Innovation is key to keeping Moore's Law alive, says author

The growth in the density and performance of microprocessors described by Moore's Law may go on only for the next eight to 12...

The growth in the density and performance of microprocessors described by Moore's Law may go on only for the next eight to 12 years with existing technology, Intel chairman emeritus Gordon Moore told attendees at this week's International Solid-State Circuits Conference in San Francisco.

"We're talking 10, plus or minus two, years for conventional scaling," Moore said. But beyond that, technologies now under development may let developers keep up the pace.

"No exponential is forever. Your job is delaying forever."

A key problem will be the need to narrow the minimum width of the smallest wires on a chip, which today are 90 nanometers wide in the most advanced chip manufacturing process. Moores predicted new approaches may be needed for widths less than about 30 nanometers, which will be reached in a few generations of about two to three years each.

One promising new technology is the tri-gate transistor, in which the surface area of each transistor gate is increased to produce the equivalent of three gates for each transistor. Last year, Intel revealed plans to build such a transistor by the middle of the decade.

As with dual-gate transistors under development at IBM, such a design would allow Intel to increase electrical current and the performance of chips without burning up the transistor or leaking electricity.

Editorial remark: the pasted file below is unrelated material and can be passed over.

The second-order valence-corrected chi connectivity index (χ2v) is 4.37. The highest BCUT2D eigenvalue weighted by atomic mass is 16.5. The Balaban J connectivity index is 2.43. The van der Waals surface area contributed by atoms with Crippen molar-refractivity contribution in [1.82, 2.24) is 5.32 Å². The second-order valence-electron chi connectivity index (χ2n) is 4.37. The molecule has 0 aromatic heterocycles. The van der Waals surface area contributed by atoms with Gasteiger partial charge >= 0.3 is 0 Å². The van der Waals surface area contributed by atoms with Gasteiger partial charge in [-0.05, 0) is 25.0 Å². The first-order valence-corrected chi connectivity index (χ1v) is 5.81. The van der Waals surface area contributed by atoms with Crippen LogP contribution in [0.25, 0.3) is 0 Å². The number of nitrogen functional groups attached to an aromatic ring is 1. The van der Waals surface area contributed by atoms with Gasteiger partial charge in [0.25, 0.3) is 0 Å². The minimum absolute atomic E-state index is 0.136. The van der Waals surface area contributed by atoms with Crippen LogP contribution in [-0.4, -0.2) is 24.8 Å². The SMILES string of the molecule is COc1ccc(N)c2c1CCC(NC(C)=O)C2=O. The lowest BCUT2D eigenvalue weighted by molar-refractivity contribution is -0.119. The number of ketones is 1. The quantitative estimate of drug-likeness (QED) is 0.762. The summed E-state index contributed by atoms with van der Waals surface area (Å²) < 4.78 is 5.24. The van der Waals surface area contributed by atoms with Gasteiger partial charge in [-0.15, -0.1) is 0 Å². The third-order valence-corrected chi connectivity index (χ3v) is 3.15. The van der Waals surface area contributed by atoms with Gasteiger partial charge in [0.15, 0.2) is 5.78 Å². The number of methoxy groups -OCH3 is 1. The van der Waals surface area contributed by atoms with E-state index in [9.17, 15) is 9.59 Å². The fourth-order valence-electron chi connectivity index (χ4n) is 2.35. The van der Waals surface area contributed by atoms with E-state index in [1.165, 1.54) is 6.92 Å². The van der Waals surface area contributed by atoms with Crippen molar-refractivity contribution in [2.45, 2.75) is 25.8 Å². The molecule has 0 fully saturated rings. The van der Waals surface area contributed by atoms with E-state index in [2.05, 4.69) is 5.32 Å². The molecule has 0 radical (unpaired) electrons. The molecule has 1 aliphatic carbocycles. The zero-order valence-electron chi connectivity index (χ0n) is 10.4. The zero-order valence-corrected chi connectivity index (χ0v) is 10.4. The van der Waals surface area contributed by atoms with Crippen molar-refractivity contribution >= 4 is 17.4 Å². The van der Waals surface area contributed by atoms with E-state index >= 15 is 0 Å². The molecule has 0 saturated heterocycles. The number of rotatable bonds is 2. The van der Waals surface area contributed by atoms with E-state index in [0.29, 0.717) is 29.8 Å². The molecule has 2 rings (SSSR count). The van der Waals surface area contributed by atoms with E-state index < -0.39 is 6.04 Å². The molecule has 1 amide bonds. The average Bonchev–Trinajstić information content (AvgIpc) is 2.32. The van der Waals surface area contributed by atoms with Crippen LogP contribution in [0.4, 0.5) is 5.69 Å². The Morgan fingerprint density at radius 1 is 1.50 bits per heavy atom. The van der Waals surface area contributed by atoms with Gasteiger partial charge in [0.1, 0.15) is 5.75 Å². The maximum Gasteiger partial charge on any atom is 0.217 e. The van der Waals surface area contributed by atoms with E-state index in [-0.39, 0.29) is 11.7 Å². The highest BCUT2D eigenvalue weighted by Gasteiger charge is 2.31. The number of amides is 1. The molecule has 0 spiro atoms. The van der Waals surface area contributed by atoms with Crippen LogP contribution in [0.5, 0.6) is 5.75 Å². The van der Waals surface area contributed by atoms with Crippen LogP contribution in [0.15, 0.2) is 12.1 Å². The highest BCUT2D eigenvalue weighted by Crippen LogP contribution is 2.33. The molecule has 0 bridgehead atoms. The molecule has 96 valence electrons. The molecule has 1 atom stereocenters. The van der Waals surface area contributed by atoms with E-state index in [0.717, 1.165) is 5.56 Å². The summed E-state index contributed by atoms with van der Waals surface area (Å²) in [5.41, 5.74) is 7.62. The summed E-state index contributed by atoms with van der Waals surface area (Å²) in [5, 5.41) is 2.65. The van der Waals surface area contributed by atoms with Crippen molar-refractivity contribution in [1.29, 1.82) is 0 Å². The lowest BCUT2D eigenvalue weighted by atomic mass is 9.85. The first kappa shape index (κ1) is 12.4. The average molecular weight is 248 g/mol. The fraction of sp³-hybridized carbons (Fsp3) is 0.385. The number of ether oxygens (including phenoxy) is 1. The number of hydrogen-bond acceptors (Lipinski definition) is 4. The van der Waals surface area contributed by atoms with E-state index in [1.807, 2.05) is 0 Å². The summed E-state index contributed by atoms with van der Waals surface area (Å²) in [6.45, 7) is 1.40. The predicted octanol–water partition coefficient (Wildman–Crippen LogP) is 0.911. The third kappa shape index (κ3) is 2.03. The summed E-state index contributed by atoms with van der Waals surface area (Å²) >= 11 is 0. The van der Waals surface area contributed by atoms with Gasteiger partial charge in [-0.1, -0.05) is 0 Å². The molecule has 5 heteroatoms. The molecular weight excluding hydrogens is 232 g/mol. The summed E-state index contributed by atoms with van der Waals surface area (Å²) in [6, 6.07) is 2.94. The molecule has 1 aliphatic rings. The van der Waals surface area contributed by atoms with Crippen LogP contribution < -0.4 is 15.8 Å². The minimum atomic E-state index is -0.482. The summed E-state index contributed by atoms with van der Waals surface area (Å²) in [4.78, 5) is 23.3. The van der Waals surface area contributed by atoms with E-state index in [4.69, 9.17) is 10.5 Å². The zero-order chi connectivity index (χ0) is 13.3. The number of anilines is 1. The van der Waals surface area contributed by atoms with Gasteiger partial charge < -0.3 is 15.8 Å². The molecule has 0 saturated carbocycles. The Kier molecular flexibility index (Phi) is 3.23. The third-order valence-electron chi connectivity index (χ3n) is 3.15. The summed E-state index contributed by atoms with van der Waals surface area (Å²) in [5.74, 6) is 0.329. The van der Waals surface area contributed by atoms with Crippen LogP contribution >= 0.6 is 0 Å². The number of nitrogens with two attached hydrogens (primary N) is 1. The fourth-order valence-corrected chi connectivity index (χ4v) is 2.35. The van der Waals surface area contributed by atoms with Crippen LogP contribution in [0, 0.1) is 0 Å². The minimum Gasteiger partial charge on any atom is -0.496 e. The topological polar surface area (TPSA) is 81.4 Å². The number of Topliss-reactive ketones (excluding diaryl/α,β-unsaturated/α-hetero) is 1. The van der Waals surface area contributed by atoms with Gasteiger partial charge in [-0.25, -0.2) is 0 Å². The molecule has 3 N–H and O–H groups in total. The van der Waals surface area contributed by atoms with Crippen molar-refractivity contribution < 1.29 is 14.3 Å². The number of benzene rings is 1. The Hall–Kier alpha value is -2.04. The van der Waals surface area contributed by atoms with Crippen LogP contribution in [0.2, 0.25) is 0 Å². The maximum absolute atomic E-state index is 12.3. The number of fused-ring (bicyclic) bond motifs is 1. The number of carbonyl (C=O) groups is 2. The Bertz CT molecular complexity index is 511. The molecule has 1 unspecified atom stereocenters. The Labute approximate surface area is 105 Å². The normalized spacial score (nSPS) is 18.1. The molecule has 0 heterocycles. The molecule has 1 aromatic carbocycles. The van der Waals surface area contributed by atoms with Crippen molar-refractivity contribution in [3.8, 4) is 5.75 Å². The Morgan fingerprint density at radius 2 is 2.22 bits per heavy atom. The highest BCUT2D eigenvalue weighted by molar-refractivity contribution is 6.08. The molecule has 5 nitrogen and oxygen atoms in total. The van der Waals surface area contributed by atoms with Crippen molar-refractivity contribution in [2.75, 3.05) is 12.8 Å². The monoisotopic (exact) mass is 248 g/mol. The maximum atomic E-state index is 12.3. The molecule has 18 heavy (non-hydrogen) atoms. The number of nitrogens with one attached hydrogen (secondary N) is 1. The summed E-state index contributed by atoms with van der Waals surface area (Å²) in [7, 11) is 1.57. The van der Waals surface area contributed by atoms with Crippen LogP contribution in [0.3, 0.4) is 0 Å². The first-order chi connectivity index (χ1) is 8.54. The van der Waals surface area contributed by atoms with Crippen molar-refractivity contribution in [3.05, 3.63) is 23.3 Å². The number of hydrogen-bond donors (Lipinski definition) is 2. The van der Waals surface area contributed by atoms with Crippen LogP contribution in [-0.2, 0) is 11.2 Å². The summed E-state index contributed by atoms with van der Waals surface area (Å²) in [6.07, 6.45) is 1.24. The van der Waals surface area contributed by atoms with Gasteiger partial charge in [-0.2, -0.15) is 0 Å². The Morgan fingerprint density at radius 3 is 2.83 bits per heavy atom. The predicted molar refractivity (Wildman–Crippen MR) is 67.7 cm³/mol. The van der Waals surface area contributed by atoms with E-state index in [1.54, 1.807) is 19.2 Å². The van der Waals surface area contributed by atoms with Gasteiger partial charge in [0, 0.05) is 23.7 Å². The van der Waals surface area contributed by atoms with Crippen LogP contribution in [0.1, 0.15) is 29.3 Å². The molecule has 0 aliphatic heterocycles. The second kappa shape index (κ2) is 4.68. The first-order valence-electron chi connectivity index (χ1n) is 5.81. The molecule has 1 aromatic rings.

"Below 30 nanometers it's not clear that the conventional devices will work. Something like that thin transistor ... looks like a very realistic possibility," Moore said.

Denser processors also will require another big step in the lithography or etching of chips, which Moore said will be "a tough transition". Greater density calls for etching with shorter wavelengths, added. He pointed to a possible solution in extreme ultraviolet lithography, which the chip industry consortium International Sematech will be researching.

Power consumption is another big issue as chips get denser, he added. Chips' voltage requirements are reduced with every generation, but Moore warned that it would be impossible to cut power indefinitely.

"This can't go on forever. You need at least a few hundred millivolts. I suspect something around one volt is going to be a limit, but I sure have been wrong on a lot of these other things that I suspected were going to be limited."

Some ultra-low-voltage Intel chips have power consumption of around one volt, but not those that run at mainstream Intel PC speeds of 2GHz and above.

Insight 64 principal analyst Nathan Brookwood agreed chip makers are facing bigger challenges in design and manufacturing.

"Every generation requires greater investment in [research and development] and manufacturing to make it work, because the low-hanging fruit in terms of semiconductor production was harvested years ago."

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